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Research

Main research topics of the ISD are biomechanics, the finite element method, and environmental mechanics.

The ISD pursues diverse resarch interests, connecting experts from various fields such as aerospace, civil, and electrical engineering as well as mathematics, physics, and medicine. Support comes through cooperations with research partners, grants from government projects such as the DFG, DAAD and HORIZON2020 or industrial partners such as Thyssen Krupp AG.

Biomechanics

From single lobuli to the whole organ, biomechanical research is trying to bridge vastly different behaviour on several scales. One such project implores the effects of pharmaceuticals and flow constrictions on detoxification and fatty liver syndrome. This work is done in cooperation with the Medical University of Jena.

Further interest is in mechanical properties of articular cartilage and its dependency on fiber distribution and alignment.

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Scales important for simulation of a human liver.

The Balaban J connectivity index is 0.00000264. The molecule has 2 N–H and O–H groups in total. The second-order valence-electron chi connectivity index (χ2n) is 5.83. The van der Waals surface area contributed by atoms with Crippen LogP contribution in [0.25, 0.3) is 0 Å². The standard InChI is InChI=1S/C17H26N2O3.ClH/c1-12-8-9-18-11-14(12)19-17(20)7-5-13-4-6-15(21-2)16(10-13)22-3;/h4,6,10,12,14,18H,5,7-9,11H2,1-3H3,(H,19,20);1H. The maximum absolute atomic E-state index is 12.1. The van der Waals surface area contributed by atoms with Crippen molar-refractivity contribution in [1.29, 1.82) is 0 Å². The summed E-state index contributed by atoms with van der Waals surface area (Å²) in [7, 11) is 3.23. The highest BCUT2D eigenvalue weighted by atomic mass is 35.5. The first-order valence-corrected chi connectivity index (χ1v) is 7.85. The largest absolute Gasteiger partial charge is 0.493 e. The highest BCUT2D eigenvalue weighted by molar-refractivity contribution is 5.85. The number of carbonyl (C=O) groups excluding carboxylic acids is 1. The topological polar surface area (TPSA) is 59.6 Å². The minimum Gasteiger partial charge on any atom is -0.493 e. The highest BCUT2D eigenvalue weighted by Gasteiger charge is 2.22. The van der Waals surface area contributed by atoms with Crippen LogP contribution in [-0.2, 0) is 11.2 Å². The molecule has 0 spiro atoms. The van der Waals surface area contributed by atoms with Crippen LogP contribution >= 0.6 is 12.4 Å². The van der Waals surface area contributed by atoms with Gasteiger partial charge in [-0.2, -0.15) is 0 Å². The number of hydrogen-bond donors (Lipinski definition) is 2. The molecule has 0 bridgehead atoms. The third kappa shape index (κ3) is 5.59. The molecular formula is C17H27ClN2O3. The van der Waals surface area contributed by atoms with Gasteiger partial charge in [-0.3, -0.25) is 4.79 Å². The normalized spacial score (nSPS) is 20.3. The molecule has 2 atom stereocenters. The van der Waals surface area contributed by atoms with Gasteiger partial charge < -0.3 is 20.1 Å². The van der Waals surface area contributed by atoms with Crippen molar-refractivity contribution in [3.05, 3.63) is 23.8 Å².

Foundational Research in FEM

Historically, the ISD can be called the cradle of the finite element method especially in Germany. The available expertise is used for gaining new insights and an advanced understanding of the intricacies of FEM.
A special focus is it's application to the Theory of Porous Media and model order reduction techniques.

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Typical chemical reactions in a landfill site.

Environmental Mechanics

Environmental mechanics ranks highly among the modern and most important topics today. Here, the quantitative influence of bacterial methane oxidization in landfill sites and its mechanical reaction to this stimulus is investigated, as well as remediation activities in soil.

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Uncertainty Quantification

When developing a theoretical model for real world phenomena, one often has to neglect a few circumstances to get towards a suitable representation one can work with easily. In most cases, the assumptions being made deviate from the actual behaviour of the system under consideration.
Uncertainty quantification is the field of determining these systematic errors and statistical evaluation of their influence in numerical simulations.

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Contact

 

Sabine Brüssing

Office